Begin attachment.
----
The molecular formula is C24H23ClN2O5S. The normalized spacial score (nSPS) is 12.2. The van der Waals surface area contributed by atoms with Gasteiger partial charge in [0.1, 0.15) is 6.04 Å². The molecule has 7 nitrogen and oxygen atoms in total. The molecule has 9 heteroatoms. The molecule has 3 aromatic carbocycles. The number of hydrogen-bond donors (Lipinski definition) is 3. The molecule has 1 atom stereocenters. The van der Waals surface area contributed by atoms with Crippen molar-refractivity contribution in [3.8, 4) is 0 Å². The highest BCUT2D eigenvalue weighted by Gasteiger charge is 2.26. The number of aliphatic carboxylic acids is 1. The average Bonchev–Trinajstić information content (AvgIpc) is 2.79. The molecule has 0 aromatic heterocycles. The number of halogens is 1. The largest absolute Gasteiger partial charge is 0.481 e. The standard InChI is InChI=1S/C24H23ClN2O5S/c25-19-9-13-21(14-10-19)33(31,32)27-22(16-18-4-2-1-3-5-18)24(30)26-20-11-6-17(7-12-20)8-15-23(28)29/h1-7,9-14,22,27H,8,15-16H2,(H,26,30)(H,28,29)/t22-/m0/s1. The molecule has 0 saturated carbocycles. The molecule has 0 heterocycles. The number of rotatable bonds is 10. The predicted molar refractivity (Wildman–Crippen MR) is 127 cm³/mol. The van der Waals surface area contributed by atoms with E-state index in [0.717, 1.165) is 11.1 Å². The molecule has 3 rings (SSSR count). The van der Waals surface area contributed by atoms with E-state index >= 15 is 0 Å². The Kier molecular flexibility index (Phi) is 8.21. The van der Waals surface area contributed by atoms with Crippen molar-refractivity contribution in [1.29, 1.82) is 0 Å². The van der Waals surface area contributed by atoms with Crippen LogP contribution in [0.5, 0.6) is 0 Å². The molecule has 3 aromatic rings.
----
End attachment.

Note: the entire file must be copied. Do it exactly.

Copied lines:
The molecular formula is C24H23ClN2O5S. The normalized spacial score (nSPS) is 12.2. The van der Waals surface area contributed by atoms with Gasteiger partial charge in [0.1, 0.15) is 6.04 Å². The molecule has 7 nitrogen and oxygen atoms in total. The molecule has 9 heteroatoms. The molecule has 3 aromatic carbocycles. The number of hydrogen-bond donors (Lipinski definition) is 3. The molecule has 1 atom stereocenters. The van der Waals surface area contributed by atoms with Crippen molar-refractivity contribution in [3.8, 4) is 0 Å². The highest BCUT2D eigenvalue weighted by Gasteiger charge is 2.26. The number of aliphatic carboxylic acids is 1. The average Bonchev–Trinajstić information content (AvgIpc) is 2.79. The molecule has 0 aromatic heterocycles. The number of halogens is 1. The largest absolute Gasteiger partial charge is 0.481 e. The standard InChI is InChI=1S/C24H23ClN2O5S/c25-19-9-13-21(14-10-19)33(31,32)27-22(16-18-4-2-1-3-5-18)24(30)26-20-11-6-17(7-12-20)8-15-23(28)29/h1-7,9-14,22,27H,8,15-16H2,(H,26,30)(H,28,29)/t22-/m0/s1. The molecule has 0 saturated carbocycles. The molecule has 0 heterocycles. The number of rotatable bonds is 10. The predicted molar refractivity (Wildman–Crippen MR) is 127 cm³/mol. The van der Waals surface area contributed by atoms with E-state index in [0.717, 1.165) is 11.1 Å². The molecule has 3 rings (SSSR count). The van der Waals surface area contributed by atoms with E-state index >= 15 is 0 Å². The Kier molecular flexibility index (Phi) is 8.21. The van der Waals surface area contributed by atoms with Crippen molar-refractivity contribution in [1.29, 1.82) is 0 Å². The van der Waals surface area contributed by atoms with Crippen LogP contribution in [0.5, 0.6) is 0 Å². The molecule has 3 aromatic rings.